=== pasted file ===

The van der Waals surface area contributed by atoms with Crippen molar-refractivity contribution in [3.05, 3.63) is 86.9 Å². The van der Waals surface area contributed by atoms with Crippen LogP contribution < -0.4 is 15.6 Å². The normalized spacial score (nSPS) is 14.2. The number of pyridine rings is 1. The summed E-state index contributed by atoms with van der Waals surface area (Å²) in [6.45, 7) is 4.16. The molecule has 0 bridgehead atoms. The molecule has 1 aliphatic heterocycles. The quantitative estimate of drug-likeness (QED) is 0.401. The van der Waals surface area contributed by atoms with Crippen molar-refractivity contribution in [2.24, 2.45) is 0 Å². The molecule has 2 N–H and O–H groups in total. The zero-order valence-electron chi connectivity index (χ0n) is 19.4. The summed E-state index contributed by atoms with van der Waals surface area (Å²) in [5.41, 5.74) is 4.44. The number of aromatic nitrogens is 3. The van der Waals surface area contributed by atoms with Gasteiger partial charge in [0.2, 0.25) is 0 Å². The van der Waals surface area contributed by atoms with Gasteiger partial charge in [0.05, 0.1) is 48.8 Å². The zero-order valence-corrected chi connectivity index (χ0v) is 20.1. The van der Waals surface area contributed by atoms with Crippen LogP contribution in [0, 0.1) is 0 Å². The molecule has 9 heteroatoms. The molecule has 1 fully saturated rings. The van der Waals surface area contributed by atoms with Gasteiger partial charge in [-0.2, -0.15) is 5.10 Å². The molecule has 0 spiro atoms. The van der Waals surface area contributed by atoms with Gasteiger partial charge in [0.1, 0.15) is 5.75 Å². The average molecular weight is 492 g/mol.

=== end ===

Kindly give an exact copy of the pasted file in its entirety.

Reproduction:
The van der Waals surface area contributed by atoms with Crippen molar-refractivity contribution in [3.05, 3.63) is 86.9 Å². The van der Waals surface area contributed by atoms with Crippen LogP contribution < -0.4 is 15.6 Å². The normalized spacial score (nSPS) is 14.2. The number of pyridine rings is 1. The summed E-state index contributed by atoms with van der Waals surface area (Å²) in [6.45, 7) is 4.16. The molecule has 0 bridgehead atoms. The molecule has 1 aliphatic heterocycles. The quantitative estimate of drug-likeness (QED) is 0.401. The van der Waals surface area contributed by atoms with Crippen molar-refractivity contribution in [2.24, 2.45) is 0 Å². The molecule has 2 N–H and O–H groups in total. The zero-order valence-electron chi connectivity index (χ0n) is 19.4. The summed E-state index contributed by atoms with van der Waals surface area (Å²) in [5.41, 5.74) is 4.44. The number of aromatic nitrogens is 3. The van der Waals surface area contributed by atoms with Gasteiger partial charge in [0.2, 0.25) is 0 Å². The van der Waals surface area contributed by atoms with Gasteiger partial charge in [0.05, 0.1) is 48.8 Å². The zero-order valence-corrected chi connectivity index (χ0v) is 20.1. The van der Waals surface area contributed by atoms with Crippen LogP contribution in [0, 0.1) is 0 Å². The molecule has 9 heteroatoms. The molecule has 1 fully saturated rings. The van der Waals surface area contributed by atoms with Gasteiger partial charge in [-0.2, -0.15) is 5.10 Å². The molecule has 0 spiro atoms. The van der Waals surface area contributed by atoms with Gasteiger partial charge in [0.1, 0.15) is 5.75 Å². The average molecular weight is 492 g/mol.